By Jim Phillips, Senior Editor
Welcome back, Bruthas and Sistas, and I thank you for joining me today. My wrestling travels have taken me all over the country, and I’ve met many people along the way. Working with the alumni of the Gorgeous Ladies of Wrestling has been a great experience for me and every time I get the chance to sit down and catch up with one of my GLOW family, it’s always a good time.
This week I made a call to California to talk with one of the nicest ladies I’ve met in the business. She is a former GLOW girl, a model, actress, Playboy centerfold, and mother of two. Her journey in the wrestling business started as a young child and has been interwoven throughout her career. Her name is Patricia Summerland, and this is her Life Through the Lens.
Born and raised in the City of Angels, Patricia grew up on the superstars of the World Wrestling Associates brand, with her father and brother leading the way for her childhood wrestling experiences. Her father worked part time as security at the L.A. Coliseum, and built a friendship with many of the boys. Some of them would come to dinner at their house and Patricia shared a great memory with me of some of the legends that would regularly be at her house:
“Mr. Moto, The Destroyer, Freddie Blassie…they all used to come to our house and my mom would cook them big meals. I was honored to wear the Destroyer’s mask when I was in diapers, not knowing that I would end up being a pro wrestler later in my life.”
Patricia enjoyed the times at the Olympic Auditorium as well not only watching wrestling but enjoying roller derby with her mom. Sports of all kinds were a big part of her youth, as well as modeling and getting her first introductions to the acting business.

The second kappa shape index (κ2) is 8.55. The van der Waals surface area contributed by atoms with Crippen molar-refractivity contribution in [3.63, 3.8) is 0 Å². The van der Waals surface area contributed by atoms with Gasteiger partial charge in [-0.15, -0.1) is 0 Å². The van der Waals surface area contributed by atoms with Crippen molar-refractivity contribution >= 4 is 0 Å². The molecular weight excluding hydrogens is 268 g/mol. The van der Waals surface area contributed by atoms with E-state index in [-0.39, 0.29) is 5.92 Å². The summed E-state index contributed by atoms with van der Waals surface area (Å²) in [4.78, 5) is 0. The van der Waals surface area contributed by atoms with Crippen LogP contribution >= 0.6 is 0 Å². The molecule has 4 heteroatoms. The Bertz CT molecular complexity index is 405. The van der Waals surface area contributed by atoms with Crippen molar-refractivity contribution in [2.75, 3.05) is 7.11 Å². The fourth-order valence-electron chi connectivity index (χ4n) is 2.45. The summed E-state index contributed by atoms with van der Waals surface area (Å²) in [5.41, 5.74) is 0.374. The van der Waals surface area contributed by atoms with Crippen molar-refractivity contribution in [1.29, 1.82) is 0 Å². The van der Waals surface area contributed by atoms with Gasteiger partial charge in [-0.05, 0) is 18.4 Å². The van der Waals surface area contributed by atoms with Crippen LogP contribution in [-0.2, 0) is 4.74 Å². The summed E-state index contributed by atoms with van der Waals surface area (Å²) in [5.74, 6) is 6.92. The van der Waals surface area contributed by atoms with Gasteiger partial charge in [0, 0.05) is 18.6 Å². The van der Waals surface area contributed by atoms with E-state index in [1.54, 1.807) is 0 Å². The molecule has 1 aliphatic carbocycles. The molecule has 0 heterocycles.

“My childhood was very competitive. I was a tough little girl; sweet and sassy at the same time. I had my first appearance in a film when in elementary school when I was six, and then started working on my modeling career around the age of thirteen, and worked with Catalina Swimwear also. So I started right of school and had some really cool experiences.”
Though she was teased for being tall by some of the other kids, it was those long legs that would bless her later on when she took on these careers. She also took advantage of that stride when she was running on the track team. She found discipline in sports, but was also raised in a strict environment at home, which led to some requisite rebellion as she entered her later teenage years. When she wasn’t at her studies, she would be working with her parents, doing odd jobs at the L.A. Times newspaper where they were employed. This tension led to detentions, as well as school yards fighting over teasing of her brother. It seemed to her parents that she was headed the wrong direction, and starting to get out of control. It wasn’t long after that, when Patricia ran away for a short period of time and tried to work through this stress in her own way. She was always living up to her Scorpio identity, and taking life on by her own terms, even then.